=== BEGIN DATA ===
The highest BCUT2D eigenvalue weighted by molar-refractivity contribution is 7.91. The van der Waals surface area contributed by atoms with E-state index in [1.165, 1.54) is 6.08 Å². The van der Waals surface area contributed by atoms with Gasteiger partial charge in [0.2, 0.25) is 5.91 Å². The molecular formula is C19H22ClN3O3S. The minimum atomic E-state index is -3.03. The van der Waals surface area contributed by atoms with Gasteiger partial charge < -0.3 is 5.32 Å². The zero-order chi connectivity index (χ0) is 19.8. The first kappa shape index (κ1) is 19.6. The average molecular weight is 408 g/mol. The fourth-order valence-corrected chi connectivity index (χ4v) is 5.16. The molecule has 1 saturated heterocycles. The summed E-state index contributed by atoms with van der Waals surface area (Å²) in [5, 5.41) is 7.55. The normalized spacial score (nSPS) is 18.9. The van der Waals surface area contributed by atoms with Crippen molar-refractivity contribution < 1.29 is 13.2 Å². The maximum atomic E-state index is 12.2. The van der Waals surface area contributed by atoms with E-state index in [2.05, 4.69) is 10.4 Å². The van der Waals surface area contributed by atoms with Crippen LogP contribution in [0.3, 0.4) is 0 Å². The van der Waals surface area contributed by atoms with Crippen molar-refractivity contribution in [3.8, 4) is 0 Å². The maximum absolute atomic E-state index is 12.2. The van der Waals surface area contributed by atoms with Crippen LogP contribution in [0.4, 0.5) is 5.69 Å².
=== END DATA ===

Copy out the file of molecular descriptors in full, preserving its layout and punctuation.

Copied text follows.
The highest BCUT2D eigenvalue weighted by molar-refractivity contribution is 7.91. The van der Waals surface area contributed by atoms with E-state index in [1.165, 1.54) is 6.08 Å². The van der Waals surface area contributed by atoms with Gasteiger partial charge in [0.2, 0.25) is 5.91 Å². The molecular formula is C19H22ClN3O3S. The minimum atomic E-state index is -3.03. The van der Waals surface area contributed by atoms with Gasteiger partial charge < -0.3 is 5.32 Å². The zero-order chi connectivity index (χ0) is 19.8. The first kappa shape index (κ1) is 19.6. The average molecular weight is 408 g/mol. The fourth-order valence-corrected chi connectivity index (χ4v) is 5.16. The molecule has 1 saturated heterocycles. The summed E-state index contributed by atoms with van der Waals surface area (Å²) in [5, 5.41) is 7.55. The normalized spacial score (nSPS) is 18.9. The van der Waals surface area contributed by atoms with Crippen molar-refractivity contribution < 1.29 is 13.2 Å². The maximum atomic E-state index is 12.2. The van der Waals surface area contributed by atoms with E-state index in [2.05, 4.69) is 10.4 Å². The van der Waals surface area contributed by atoms with Crippen LogP contribution in [0.3, 0.4) is 0 Å². The van der Waals surface area contributed by atoms with Crippen molar-refractivity contribution in [3.8, 4) is 0 Å². The maximum absolute atomic E-state index is 12.2. The van der Waals surface area contributed by atoms with Crippen LogP contribution in [0.4, 0.5) is 5.69 Å².